Since there is poor sample-to-sample poor reproducibility with the use of hand-held airbrush sprayers, recently there has been a shift to using commercial automated devices. A few commercial products that are currently on the market are outlined below.
Automated Commercial MALDI Matrix Application Devices
Recognized as being one of the “most technologically significant products introduced into the marketplace” in 2007, the Labcyte Portrait 630 multi-spotter provides multi-step protocols, precise drop-on-drop positioning, and flexible droplet timing. System users can optimize the reaction conditions so that the formation of crystals in more reproducible.
This device delivers picoliter matrix solution to the target tissue surface using piezoelectric technology. The camera in the system is used to ensure correct droplet formation. The built-in visible light scanner identifies target areas on the tissue surface and creates a target map.
The advantage of using the HTX TM-Sprayer is the accelerated rate of matrix adsorption into the tissue because of the heating of the matrix solution. Further, the controlled flow of dry air or nitrogen focuses the spray and controls drying time, ensuring analytes do not have time to delocalize.
The Bruker ImagePrep creates the matrix aerosol by using vibrational vaporization under controlled conditions, which is then gently deposited onto tissue sections. The light that is scattered as the crystals form is monitored by an optical sensor, which subsequently controls all the relevant preparation parameters (e.g., deposition periods and intervals, matrix layer thickness, wetness, drying rate, etc.) in real-time.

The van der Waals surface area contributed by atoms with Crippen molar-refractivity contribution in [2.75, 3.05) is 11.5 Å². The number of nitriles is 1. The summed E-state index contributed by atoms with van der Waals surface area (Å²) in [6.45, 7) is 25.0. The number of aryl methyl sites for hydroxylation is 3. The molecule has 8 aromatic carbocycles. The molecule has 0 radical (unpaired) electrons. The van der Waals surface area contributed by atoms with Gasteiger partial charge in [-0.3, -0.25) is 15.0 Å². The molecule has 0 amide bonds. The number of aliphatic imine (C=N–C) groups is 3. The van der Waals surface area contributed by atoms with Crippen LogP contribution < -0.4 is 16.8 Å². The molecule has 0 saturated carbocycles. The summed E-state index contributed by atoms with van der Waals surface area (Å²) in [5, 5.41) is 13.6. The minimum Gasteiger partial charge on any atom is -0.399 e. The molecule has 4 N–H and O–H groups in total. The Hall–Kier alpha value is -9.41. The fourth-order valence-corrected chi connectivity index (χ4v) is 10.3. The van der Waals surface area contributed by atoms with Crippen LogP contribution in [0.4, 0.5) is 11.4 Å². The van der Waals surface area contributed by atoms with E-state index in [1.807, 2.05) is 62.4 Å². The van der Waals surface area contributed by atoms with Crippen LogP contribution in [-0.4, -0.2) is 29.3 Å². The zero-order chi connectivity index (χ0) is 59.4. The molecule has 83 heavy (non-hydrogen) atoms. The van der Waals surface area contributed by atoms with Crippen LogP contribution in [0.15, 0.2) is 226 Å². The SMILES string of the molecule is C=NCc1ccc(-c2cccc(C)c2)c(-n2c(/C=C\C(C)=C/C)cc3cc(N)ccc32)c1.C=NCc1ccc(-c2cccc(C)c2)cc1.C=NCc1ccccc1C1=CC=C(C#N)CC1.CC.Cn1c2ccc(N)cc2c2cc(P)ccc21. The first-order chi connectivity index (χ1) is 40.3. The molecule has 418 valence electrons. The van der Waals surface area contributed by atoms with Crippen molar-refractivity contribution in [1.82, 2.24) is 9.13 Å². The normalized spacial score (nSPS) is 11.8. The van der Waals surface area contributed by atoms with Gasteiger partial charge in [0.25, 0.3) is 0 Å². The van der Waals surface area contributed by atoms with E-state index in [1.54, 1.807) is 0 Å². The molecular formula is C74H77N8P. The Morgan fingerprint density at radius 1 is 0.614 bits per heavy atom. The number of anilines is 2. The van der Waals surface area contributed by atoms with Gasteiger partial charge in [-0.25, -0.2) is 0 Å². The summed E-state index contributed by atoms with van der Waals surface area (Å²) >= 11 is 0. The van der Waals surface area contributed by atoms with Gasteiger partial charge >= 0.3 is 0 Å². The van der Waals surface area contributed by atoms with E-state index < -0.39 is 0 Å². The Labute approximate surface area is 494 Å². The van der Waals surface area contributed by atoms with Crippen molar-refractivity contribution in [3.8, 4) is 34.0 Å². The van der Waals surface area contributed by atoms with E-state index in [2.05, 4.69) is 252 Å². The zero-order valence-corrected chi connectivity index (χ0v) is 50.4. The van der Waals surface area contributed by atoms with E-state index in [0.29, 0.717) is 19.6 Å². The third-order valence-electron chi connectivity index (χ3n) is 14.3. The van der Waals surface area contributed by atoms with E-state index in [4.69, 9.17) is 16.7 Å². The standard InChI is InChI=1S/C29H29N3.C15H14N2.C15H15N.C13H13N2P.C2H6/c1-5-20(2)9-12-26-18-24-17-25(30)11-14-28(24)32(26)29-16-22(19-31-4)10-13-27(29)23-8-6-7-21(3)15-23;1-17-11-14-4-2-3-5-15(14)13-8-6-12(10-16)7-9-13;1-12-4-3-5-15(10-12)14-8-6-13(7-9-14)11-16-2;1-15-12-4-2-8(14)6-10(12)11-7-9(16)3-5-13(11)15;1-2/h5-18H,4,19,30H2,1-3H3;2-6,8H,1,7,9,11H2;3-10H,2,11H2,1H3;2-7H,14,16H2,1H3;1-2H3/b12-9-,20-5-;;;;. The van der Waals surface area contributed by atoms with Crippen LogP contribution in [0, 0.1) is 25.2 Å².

So, Which Approach Is the Best?
Gemperline et al.6 compared the deposition of two widely-used MALDI matrices using the airbrush, automatic sprayer, and sublimation approaches. They reported that automated spraying and sublimation produced more reproducible results and less analyte diffusion.
However, determining the real winner between these two approaches is up to you (based on the type of matrix you want to use for your next MALDI imaging experiment!).
- Caprioli et al. (1997) Molecular imaging of biological samples: localization of peptides and proteins using MALDI-TOF MS. Anal Chem. 69: 4751–60.
- Kim et al. (1998) First application of thermal vapor deposition method to MALDI-IMS: determination of molecular mass of bis sorbitol. Rapid Comm Mass Spec. 12: 701–4.
- Hankin et al. (2007) Sublimation as a method of matrix application for mass spectrometric imaging. J ASMS. 18: 8476–84.
- Baluya et al. (2007) Automated MALDI matrix deposition method with inkjet printing for imaging mass spectrometry. Anal Chem. 79: 6862–7.
- Todd et al. (2001) Organic ion imaging of biological tissue with secondary ion mass spectrometry and MALDI. J Mass Spec. 36:355–69.
- Gemperline et al. (2014) Optimization and comparison of multiple MALDI matrix application methods for small molecular mass spectrometric imaging. Anal Chem. 86(20): 10030–5. DOI: 1021/ac5028534.